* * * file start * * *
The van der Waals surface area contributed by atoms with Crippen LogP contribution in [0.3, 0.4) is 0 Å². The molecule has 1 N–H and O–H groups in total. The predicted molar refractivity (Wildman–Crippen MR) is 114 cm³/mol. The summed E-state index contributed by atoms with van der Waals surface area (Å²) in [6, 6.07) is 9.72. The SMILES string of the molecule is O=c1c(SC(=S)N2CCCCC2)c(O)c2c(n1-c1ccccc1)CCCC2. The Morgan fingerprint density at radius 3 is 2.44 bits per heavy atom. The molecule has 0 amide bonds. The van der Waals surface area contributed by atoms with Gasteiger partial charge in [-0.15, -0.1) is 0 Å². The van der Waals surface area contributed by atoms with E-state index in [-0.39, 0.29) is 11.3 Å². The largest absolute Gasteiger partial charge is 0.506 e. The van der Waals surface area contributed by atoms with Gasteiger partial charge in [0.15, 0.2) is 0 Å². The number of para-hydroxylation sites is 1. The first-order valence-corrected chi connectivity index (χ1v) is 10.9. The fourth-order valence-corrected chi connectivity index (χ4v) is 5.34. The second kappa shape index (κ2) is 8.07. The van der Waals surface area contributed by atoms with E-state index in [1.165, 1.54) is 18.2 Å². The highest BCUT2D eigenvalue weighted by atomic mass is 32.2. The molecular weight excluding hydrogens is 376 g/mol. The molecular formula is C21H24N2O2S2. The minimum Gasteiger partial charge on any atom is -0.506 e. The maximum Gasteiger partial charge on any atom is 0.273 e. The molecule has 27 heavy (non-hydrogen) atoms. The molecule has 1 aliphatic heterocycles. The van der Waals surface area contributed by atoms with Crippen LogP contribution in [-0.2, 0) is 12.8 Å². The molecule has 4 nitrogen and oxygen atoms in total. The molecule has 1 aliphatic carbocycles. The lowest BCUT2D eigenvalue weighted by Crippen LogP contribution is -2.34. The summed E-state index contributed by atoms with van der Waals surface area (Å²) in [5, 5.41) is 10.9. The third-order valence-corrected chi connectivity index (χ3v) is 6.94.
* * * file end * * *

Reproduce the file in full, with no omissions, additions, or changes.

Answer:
The van der Waals surface area contributed by atoms with Crippen LogP contribution in [0.3, 0.4) is 0 Å². The molecule has 1 N–H and O–H groups in total. The predicted molar refractivity (Wildman–Crippen MR) is 114 cm³/mol. The summed E-state index contributed by atoms with van der Waals surface area (Å²) in [6, 6.07) is 9.72. The SMILES string of the molecule is O=c1c(SC(=S)N2CCCCC2)c(O)c2c(n1-c1ccccc1)CCCC2. The Morgan fingerprint density at radius 3 is 2.44 bits per heavy atom. The molecule has 0 amide bonds. The van der Waals surface area contributed by atoms with Gasteiger partial charge in [-0.15, -0.1) is 0 Å². The van der Waals surface area contributed by atoms with E-state index in [-0.39, 0.29) is 11.3 Å². The largest absolute Gasteiger partial charge is 0.506 e. The van der Waals surface area contributed by atoms with Gasteiger partial charge in [0.15, 0.2) is 0 Å². The number of para-hydroxylation sites is 1. The first-order valence-corrected chi connectivity index (χ1v) is 10.9. The fourth-order valence-corrected chi connectivity index (χ4v) is 5.34. The second kappa shape index (κ2) is 8.07. The van der Waals surface area contributed by atoms with E-state index in [1.165, 1.54) is 18.2 Å². The highest BCUT2D eigenvalue weighted by atomic mass is 32.2. The molecular weight excluding hydrogens is 376 g/mol. The molecular formula is C21H24N2O2S2. The minimum Gasteiger partial charge on any atom is -0.506 e. The maximum Gasteiger partial charge on any atom is 0.273 e. The molecule has 27 heavy (non-hydrogen) atoms. The molecule has 1 aliphatic heterocycles. The van der Waals surface area contributed by atoms with Crippen LogP contribution in [-0.2, 0) is 12.8 Å². The molecule has 4 nitrogen and oxygen atoms in total. The molecule has 1 aliphatic carbocycles. The lowest BCUT2D eigenvalue weighted by Crippen LogP contribution is -2.34. The summed E-state index contributed by atoms with van der Waals surface area (Å²) in [5, 5.41) is 10.9. The third-order valence-corrected chi connectivity index (χ3v) is 6.94.